Excerpt from Searching for the Aport, Turkish Airlines Skylife Jan 2017

I pick up a large round apple at the Almaty Green Bazaar’s nearest fruit stall and ask Marina, the apple seller: “Is this the Aport?” Her already flushed cheeks turn one shade deeper and match the skin of the apple I’m holding. The buzz from the nearby ‘konina’—horse meat—stall, mixed in with the clamor of kimchi and Korean carrot sellers from two rows over travels the air, drowning out the faint hum of the afternoon market. A melon vendor is competing for my attention with other sellers of the Green Bazaar—the largest fresh produce market spread over several blocks in the center of Almaty—but to no avail. I pause before biting into the Aport. The wonder apple of my childhood has been the symbol of Almaty, along with the snow-capped giants, the Trans-Ili Alatau mountains, for over two centuries. In Soviet times, the Aport was air shipped to the Kremlin for its marvelous qualities: impressive size—some apples have been known to weigh close to a kilo, strong aroma, and crisp, juicy taste with a delicate balance of sweet and sour notes. Will the apple I’m holding now deliver? 

Gennady Lubyantsev doesn’t think so. A retired lieutenant colonel from Almaty, he remembers the Aport of yesteryear. “My mom used to send me care packages consisting of nothing but the Aport. One such apple was so large I would share it with three other people. The apples you buy today are not the same. The Aport is gone.”

The height of the Aport’s glory came at the tail end of the ‘70s. The Aport gardens covered large surfaces of Almaty, then the capital of Kazakh Soviet Republic. Walking anywhere higher than the Al-Farabi street, the main thoroughfare separating the lower city from the foothills, one could stumble upon a garden with tall Aport trees carrying heavy fruits. By the ‘80s, the Aport had become so popular that the agricultural sector decided to expand its production. That decision contributed to the apple’s demise. A fickle tree, the Aport only grows at a certain range. Expansion beyond the indigenous area, coupled with indiscriminate choices of the Aport growers that crossed it with other apple types in search of a bigger yield, led to illnesses and degeneration of the wonder apple. During the tumultuous decades that followed, the new land development on historical garden grounds has almost completely wiped out the Aport apples from Almaty.


Excerpt from The Night Is Young, Lonely Planet 2016 Literary Anthology Nov 2016

My guide Mohammed dismounts his camel, takes off his worn leather sandals, and steps on the hot desert sand. The onset of dusk is adding a hint of sorcery to the dunes that loom all around us and I can no longer see the homes of Merzouga village behind the rare Saharan palms. I cling to my camel, Bob Marley, and follow Mohammed into the desert for an overnight stay.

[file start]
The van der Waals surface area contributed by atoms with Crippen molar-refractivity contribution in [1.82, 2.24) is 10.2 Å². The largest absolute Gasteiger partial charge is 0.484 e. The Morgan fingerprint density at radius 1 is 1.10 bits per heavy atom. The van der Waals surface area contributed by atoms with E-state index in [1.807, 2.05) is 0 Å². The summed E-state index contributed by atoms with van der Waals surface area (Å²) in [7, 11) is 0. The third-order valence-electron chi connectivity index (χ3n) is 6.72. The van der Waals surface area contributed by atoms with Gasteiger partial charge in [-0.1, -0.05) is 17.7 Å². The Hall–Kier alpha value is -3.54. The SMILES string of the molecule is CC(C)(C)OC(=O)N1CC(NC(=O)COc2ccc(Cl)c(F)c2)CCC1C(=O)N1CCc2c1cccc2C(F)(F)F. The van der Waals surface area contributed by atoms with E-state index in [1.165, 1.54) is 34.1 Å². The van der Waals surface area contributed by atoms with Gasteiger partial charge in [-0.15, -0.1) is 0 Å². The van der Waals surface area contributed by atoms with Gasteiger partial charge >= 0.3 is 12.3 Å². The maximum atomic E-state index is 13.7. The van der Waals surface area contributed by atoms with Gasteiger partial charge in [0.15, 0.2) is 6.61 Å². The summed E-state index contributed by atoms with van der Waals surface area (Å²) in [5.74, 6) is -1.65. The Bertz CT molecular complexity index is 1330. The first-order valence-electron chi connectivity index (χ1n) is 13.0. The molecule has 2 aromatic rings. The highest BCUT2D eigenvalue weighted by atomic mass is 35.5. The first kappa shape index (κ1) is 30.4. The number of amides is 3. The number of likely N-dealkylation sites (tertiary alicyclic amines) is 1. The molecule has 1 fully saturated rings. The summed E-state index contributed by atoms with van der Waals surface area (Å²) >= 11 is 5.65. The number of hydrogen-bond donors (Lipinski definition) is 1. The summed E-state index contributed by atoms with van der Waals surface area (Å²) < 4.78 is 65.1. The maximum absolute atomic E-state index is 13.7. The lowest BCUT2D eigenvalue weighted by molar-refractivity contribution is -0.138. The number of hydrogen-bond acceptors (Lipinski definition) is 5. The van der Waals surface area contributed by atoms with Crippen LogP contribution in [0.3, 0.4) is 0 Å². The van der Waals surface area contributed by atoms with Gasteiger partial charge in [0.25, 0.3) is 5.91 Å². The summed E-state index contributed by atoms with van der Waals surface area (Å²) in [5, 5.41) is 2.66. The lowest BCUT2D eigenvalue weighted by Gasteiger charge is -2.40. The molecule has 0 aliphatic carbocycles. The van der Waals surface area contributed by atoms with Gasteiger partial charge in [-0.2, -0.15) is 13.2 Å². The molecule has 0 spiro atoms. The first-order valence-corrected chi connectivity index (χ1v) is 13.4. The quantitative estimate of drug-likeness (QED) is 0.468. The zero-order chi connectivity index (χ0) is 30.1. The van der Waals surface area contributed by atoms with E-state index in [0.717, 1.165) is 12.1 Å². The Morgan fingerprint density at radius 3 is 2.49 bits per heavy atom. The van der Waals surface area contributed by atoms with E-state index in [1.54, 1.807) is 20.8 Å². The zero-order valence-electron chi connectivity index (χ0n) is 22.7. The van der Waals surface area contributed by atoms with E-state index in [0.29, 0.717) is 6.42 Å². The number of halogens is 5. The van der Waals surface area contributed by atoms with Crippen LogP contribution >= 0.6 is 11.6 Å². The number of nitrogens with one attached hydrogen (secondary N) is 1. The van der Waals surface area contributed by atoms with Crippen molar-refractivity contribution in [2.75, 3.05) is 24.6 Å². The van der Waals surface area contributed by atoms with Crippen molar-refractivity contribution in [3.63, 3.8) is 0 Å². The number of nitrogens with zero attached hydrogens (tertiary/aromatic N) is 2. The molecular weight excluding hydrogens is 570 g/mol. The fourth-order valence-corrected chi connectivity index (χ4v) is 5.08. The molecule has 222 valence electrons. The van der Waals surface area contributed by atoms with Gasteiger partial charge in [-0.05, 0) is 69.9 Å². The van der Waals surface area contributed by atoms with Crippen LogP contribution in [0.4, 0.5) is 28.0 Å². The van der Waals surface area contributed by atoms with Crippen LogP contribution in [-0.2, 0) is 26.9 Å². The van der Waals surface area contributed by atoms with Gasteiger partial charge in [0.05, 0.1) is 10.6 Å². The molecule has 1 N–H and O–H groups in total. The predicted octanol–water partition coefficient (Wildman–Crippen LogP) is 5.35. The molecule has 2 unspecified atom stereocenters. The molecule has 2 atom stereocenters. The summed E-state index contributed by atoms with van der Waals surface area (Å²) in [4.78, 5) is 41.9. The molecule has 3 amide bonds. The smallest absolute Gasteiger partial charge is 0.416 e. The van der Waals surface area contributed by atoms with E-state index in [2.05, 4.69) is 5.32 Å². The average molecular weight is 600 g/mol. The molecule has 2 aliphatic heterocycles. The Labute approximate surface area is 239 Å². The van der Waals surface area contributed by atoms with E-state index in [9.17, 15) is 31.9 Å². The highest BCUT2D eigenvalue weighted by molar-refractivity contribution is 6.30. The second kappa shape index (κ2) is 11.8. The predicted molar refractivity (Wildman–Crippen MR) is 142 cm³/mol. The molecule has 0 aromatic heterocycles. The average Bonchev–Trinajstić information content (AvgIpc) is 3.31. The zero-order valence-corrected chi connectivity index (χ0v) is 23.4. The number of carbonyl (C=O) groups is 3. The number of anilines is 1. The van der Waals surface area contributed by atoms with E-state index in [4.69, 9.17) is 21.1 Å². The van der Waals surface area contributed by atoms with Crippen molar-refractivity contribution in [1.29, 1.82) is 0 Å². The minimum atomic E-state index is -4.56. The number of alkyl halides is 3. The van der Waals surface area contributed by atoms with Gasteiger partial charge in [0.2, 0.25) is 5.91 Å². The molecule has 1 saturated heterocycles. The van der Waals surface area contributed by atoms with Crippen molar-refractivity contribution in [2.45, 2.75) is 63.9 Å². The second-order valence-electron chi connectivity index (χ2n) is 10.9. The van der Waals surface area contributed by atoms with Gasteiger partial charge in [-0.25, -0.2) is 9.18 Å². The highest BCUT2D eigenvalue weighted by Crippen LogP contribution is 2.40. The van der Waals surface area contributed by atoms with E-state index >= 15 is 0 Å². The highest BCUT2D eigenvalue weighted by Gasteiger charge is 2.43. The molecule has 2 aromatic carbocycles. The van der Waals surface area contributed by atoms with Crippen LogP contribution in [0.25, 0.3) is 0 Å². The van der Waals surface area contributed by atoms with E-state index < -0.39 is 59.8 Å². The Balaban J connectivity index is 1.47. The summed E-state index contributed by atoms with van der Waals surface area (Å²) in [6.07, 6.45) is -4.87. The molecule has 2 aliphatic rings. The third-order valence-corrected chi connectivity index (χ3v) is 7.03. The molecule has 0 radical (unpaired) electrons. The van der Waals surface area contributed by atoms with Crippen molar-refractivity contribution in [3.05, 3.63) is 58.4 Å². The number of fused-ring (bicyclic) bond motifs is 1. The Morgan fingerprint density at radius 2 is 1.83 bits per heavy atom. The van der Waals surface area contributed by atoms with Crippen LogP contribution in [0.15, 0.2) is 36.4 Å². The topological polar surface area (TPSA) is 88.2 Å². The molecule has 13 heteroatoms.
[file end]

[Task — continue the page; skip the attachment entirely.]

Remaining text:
Bob Marley’s flesh is hot against my skin. The sun is still strong and I appreciate the elaborate red cloth turban Mohammed tied on my head a minute ago. Through the narrow slit in the turban, I track Mohammed’s indigo blue tunic, aglow in the ochre dunes, as he guides us deeper into this land. I lose sight of him when we cross a large dune, a sleeping giant, and realize that a camel thread in Mohammed’s hand is the only tie connecting me to another human. I have to believe that the thread is strong enough.

Bob Marley takes careful steps, sinking to his knees but coming back out each time. After a while, the camel and I get into an ancient rhythm, advancing as one through the desert. The quiet dunes surround our small caravan and at times seem to cover us whole. Still we keep going. Mohammed gazes far beyond the shifting horizon and charges ahead as if following an invisible path etched into the dunes.

I catch the last glimpse of the sun before the next slanted dune hides it from view. The air cools down and my camel perks up. The night is quickly falling on the Sahara and Mohammed’s slim silhouette is dissolving into the darkness. I pull on the camel thread to ensure we are still connected. As if he is sensing my fear, Mohammed turns and sends me a bright wide grin. He must be only a kid, eighteen or twenty at most. I realize I don’t know much about him, except that his family lives in a nearby village. By the time I go back to New York, he’ll take ten other people on this nightly trek.

I too will have business to attend to upon my return.